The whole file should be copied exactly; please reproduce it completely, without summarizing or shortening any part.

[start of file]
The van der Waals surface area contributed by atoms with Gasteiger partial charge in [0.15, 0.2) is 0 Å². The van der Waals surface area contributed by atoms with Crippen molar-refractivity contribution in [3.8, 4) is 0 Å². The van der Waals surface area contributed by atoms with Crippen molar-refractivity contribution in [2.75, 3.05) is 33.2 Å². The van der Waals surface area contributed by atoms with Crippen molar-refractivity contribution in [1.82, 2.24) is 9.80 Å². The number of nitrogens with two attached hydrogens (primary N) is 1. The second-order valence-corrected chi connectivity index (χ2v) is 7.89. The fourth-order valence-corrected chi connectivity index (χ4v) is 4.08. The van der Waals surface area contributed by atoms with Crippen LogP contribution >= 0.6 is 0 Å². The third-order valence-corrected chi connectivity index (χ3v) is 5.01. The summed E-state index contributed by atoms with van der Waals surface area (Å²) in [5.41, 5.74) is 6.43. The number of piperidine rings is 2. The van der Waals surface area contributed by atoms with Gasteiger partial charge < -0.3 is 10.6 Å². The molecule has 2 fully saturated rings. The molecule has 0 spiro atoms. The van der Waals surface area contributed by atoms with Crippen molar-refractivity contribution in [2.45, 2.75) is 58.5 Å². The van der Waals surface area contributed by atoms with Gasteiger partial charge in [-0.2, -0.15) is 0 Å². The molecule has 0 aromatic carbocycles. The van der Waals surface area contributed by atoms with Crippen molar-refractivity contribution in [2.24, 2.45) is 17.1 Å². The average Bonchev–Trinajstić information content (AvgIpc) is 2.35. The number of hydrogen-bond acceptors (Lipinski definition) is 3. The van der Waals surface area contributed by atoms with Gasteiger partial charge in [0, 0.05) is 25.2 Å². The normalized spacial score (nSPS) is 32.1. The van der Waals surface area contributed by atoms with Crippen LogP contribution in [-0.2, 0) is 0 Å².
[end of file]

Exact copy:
The van der Waals surface area contributed by atoms with Gasteiger partial charge in [0.15, 0.2) is 0 Å². The van der Waals surface area contributed by atoms with Crippen molar-refractivity contribution in [3.8, 4) is 0 Å². The van der Waals surface area contributed by atoms with Crippen molar-refractivity contribution in [2.75, 3.05) is 33.2 Å². The van der Waals surface area contributed by atoms with Crippen molar-refractivity contribution in [1.82, 2.24) is 9.80 Å². The number of nitrogens with two attached hydrogens (primary N) is 1. The second-order valence-corrected chi connectivity index (χ2v) is 7.89. The fourth-order valence-corrected chi connectivity index (χ4v) is 4.08. The van der Waals surface area contributed by atoms with Crippen LogP contribution >= 0.6 is 0 Å². The third-order valence-corrected chi connectivity index (χ3v) is 5.01. The summed E-state index contributed by atoms with van der Waals surface area (Å²) in [5.41, 5.74) is 6.43. The number of piperidine rings is 2. The van der Waals surface area contributed by atoms with Gasteiger partial charge < -0.3 is 10.6 Å². The molecule has 2 fully saturated rings. The molecule has 0 spiro atoms. The van der Waals surface area contributed by atoms with Crippen molar-refractivity contribution in [2.45, 2.75) is 58.5 Å². The van der Waals surface area contributed by atoms with Gasteiger partial charge in [-0.2, -0.15) is 0 Å². The molecule has 0 aromatic carbocycles. The van der Waals surface area contributed by atoms with Crippen molar-refractivity contribution in [2.24, 2.45) is 17.1 Å². The average Bonchev–Trinajstić information content (AvgIpc) is 2.35. The number of hydrogen-bond acceptors (Lipinski definition) is 3. The van der Waals surface area contributed by atoms with Gasteiger partial charge in [0, 0.05) is 25.2 Å². The normalized spacial score (nSPS) is 32.1. The van der Waals surface area contributed by atoms with Crippen LogP contribution in [-0.2, 0) is 0 Å².